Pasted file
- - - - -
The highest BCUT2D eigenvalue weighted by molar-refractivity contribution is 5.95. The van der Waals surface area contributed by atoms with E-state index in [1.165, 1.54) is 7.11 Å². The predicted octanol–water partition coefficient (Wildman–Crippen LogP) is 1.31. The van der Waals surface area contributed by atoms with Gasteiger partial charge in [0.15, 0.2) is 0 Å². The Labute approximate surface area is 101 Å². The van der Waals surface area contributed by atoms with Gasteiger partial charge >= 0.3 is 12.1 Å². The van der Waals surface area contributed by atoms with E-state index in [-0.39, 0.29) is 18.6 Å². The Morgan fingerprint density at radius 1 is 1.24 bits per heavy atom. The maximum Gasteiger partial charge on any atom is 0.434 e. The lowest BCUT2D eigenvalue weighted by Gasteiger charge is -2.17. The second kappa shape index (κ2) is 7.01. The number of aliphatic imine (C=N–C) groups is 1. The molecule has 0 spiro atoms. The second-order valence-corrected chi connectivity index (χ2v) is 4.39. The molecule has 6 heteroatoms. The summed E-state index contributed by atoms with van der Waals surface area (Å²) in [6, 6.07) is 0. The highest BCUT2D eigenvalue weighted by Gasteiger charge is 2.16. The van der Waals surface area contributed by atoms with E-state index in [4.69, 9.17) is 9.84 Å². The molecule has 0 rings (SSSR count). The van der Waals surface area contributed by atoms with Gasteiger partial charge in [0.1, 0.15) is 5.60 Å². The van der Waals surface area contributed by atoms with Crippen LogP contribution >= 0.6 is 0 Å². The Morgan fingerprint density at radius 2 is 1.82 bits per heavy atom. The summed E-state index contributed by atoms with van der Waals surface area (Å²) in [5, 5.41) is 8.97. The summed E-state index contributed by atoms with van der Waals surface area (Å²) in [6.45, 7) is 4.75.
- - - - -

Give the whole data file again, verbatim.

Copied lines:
The highest BCUT2D eigenvalue weighted by molar-refractivity contribution is 5.95. The van der Waals surface area contributed by atoms with E-state index in [1.165, 1.54) is 7.11 Å². The predicted octanol–water partition coefficient (Wildman–Crippen LogP) is 1.31. The van der Waals surface area contributed by atoms with Gasteiger partial charge in [0.15, 0.2) is 0 Å². The Labute approximate surface area is 101 Å². The van der Waals surface area contributed by atoms with Gasteiger partial charge >= 0.3 is 12.1 Å². The van der Waals surface area contributed by atoms with E-state index in [-0.39, 0.29) is 18.6 Å². The Morgan fingerprint density at radius 1 is 1.24 bits per heavy atom. The maximum Gasteiger partial charge on any atom is 0.434 e. The lowest BCUT2D eigenvalue weighted by Gasteiger charge is -2.17. The second kappa shape index (κ2) is 7.01. The number of aliphatic imine (C=N–C) groups is 1. The molecule has 0 spiro atoms. The second-order valence-corrected chi connectivity index (χ2v) is 4.39. The molecule has 6 heteroatoms. The summed E-state index contributed by atoms with van der Waals surface area (Å²) in [6, 6.07) is 0. The highest BCUT2D eigenvalue weighted by Gasteiger charge is 2.16. The van der Waals surface area contributed by atoms with E-state index in [4.69, 9.17) is 9.84 Å². The molecule has 0 rings (SSSR count). The van der Waals surface area contributed by atoms with Gasteiger partial charge in [0.1, 0.15) is 5.60 Å². The van der Waals surface area contributed by atoms with Crippen LogP contribution >= 0.6 is 0 Å². The Morgan fingerprint density at radius 2 is 1.82 bits per heavy atom. The summed E-state index contributed by atoms with van der Waals surface area (Å²) in [5, 5.41) is 8.97. The summed E-state index contributed by atoms with van der Waals surface area (Å²) in [6.45, 7) is 4.75.